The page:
Forty percent of unrepresented claimants will typically be approved by an administrative law judge at a hearing while represented claimants can boost this statistic to over 60 percent (62 percent acccordingly to a federal statistic several years ago).








Essential Questions

What is the Social Security Disability SSI list of impairments?

Can you work while getting or applying for Disability?

How Often Does Social Security Approve Disability The First Time You Apply?

Tips for getting Social Security Disability or SSI benefits approved

What medical conditions will get you approved for disability?

What kind of Mental Problems Qualify for Disability?

Receiving a Disability Award Letter

Conditions Social Security will recognize as a disability

Previously answered questions regarding SSD and SSI

Applying for disability in your state



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How to apply for disability for a child or children

Filing a Social Security Disability SSI application

Filing for disability - when to file

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Qualifications for disability benefits

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Related pages:

What does a Social Security Disability Attorney or Representative do for your claim?
Getting a Social Security Disability Attorney or Representative for your case
How will an attorney help me win disability benefits?
Disability Lawyers, Medical Records, and Social Security Hearings
What Expenses Will A Social Security Attorney Charge In Addition To The Fee?
Can a disability attorney speed up my disability hearing case?
Should you get a Disability Lawyer before you File for Disability, or get an answer on your claim?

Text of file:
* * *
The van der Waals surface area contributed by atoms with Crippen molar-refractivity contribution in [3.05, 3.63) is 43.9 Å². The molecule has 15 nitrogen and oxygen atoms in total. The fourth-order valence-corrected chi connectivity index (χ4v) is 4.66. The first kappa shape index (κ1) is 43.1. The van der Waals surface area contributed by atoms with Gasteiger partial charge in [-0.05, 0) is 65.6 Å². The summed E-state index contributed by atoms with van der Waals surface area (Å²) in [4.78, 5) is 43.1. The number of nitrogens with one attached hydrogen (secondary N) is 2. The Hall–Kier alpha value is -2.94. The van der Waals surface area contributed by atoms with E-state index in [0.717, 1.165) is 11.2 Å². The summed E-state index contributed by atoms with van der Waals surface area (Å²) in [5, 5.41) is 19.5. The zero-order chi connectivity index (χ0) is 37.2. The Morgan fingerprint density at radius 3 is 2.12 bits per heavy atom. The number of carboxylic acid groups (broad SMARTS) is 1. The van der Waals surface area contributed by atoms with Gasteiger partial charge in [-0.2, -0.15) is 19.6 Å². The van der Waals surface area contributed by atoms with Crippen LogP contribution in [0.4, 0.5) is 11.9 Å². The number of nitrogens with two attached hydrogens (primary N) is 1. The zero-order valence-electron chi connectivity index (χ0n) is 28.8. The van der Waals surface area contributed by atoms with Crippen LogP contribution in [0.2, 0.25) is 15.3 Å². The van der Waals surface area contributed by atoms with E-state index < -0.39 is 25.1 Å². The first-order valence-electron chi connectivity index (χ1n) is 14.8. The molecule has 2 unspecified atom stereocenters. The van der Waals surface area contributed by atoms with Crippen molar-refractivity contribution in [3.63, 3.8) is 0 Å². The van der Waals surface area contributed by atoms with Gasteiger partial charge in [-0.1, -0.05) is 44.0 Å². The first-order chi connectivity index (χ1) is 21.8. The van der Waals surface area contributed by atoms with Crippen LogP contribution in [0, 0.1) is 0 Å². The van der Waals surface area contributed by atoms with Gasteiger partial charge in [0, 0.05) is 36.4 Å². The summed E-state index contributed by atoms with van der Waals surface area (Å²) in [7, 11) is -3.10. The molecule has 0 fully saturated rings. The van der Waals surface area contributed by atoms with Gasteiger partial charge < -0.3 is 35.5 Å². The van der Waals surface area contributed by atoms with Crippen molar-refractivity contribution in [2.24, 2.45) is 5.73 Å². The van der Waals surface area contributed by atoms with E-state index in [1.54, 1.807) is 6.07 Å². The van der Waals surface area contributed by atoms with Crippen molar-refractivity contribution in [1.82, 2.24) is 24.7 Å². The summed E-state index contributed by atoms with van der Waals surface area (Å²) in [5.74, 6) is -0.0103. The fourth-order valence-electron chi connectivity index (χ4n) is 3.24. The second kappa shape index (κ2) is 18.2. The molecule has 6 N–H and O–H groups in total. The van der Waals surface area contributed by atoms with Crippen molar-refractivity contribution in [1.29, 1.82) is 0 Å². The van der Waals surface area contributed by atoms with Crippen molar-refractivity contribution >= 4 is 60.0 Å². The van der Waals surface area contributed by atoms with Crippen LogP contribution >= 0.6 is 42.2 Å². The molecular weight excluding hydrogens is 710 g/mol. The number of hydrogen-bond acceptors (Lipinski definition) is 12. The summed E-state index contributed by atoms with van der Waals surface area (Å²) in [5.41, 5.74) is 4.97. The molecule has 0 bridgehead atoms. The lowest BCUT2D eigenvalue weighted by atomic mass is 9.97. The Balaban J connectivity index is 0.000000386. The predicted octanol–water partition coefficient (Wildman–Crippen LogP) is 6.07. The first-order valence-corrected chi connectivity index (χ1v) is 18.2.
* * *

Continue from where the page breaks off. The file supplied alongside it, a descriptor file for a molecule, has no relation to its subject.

Using a lawyer for a Social Security Disability, SSDI, case



These pages answer some of the most basic questions for individuals who are considering filing a claim.

Can you get temporary Social Security Disability or SSI benefits?

Permanent Social Security Disability

What is the difference between Social Security Disability and SSI?

Who is eligible for SSI disability?

Can I Be Eligible For SSI And Social Security Disability At The Same Time?

What makes a person eligible to receive disability benefits?

Applying for Disability - How long does it take to get Social Security Disability or SSI benefits?

What happens if I file a disability application and it is denied by a disability examiner or Judge?









For the sake of clarity, SSDRC.com is not the Social Security Administration, nor is it associated or affiliated with SSA. This site is a personal, private website that is published, edited, and maintained by former caseworker and former disability claims examiner, Tim Moore, who was interviewed by the New York Times on the topic of Social Security Disability and SSI benefits in an article entitled "The Disability Mess" and also by the Los Angeles Times on the subject of political attempts to weaken the Social Security Disability system.

The goal of the site is to provide information about how Social Security Disability and SSI work, the idea being that qualified information may help claimants pursue their claims and appeals, potentially avoiding time-consuming mistakes. If you find the information on this site helpful and believe it would be helpful to others, feel free to share links to its homepage or other pages on website resource pages, blogs, or social media. Copying of this material, however, is prohibited.

To learn more about the author, please visit the SSDRC.com homepage and view the "about this site" link near the bottom of the page.